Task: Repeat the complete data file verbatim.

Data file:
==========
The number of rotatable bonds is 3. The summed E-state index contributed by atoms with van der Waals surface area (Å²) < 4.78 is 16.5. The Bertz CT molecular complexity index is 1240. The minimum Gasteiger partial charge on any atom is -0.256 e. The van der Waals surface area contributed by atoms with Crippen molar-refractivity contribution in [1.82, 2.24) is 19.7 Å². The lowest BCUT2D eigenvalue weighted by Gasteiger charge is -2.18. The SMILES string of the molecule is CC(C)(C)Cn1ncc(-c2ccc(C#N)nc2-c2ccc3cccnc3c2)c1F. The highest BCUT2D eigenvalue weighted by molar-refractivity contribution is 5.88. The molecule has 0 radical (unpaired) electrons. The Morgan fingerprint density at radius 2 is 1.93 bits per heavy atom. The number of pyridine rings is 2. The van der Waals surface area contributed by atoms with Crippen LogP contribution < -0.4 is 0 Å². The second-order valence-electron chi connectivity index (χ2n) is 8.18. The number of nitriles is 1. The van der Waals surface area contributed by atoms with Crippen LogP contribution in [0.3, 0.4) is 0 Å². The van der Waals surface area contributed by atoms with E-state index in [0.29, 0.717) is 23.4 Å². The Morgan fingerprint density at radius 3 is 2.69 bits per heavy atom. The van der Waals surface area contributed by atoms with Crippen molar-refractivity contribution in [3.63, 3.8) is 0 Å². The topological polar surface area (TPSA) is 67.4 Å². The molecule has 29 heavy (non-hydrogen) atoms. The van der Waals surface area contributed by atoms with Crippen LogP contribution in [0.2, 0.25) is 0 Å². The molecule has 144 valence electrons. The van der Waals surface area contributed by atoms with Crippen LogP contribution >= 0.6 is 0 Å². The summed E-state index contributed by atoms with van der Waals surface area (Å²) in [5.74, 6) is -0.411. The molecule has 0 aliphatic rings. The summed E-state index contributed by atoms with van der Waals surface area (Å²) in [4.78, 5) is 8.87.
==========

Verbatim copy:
The number of rotatable bonds is 3. The summed E-state index contributed by atoms with van der Waals surface area (Å²) < 4.78 is 16.5. The Bertz CT molecular complexity index is 1240. The minimum Gasteiger partial charge on any atom is -0.256 e. The van der Waals surface area contributed by atoms with Crippen molar-refractivity contribution in [1.82, 2.24) is 19.7 Å². The lowest BCUT2D eigenvalue weighted by Gasteiger charge is -2.18. The SMILES string of the molecule is CC(C)(C)Cn1ncc(-c2ccc(C#N)nc2-c2ccc3cccnc3c2)c1F. The highest BCUT2D eigenvalue weighted by molar-refractivity contribution is 5.88. The molecule has 0 radical (unpaired) electrons. The Morgan fingerprint density at radius 2 is 1.93 bits per heavy atom. The number of pyridine rings is 2. The van der Waals surface area contributed by atoms with Crippen LogP contribution < -0.4 is 0 Å². The second-order valence-electron chi connectivity index (χ2n) is 8.18. The number of nitriles is 1. The van der Waals surface area contributed by atoms with Crippen LogP contribution in [0.3, 0.4) is 0 Å². The van der Waals surface area contributed by atoms with E-state index in [0.29, 0.717) is 23.4 Å². The Morgan fingerprint density at radius 3 is 2.69 bits per heavy atom. The van der Waals surface area contributed by atoms with Crippen molar-refractivity contribution in [3.63, 3.8) is 0 Å². The topological polar surface area (TPSA) is 67.4 Å². The molecule has 29 heavy (non-hydrogen) atoms. The van der Waals surface area contributed by atoms with Crippen LogP contribution in [0.2, 0.25) is 0 Å². The molecule has 144 valence electrons. The van der Waals surface area contributed by atoms with Crippen LogP contribution >= 0.6 is 0 Å². The summed E-state index contributed by atoms with van der Waals surface area (Å²) in [5.74, 6) is -0.411. The molecule has 0 aliphatic rings. The summed E-state index contributed by atoms with van der Waals surface area (Å²) in [4.78, 5) is 8.87.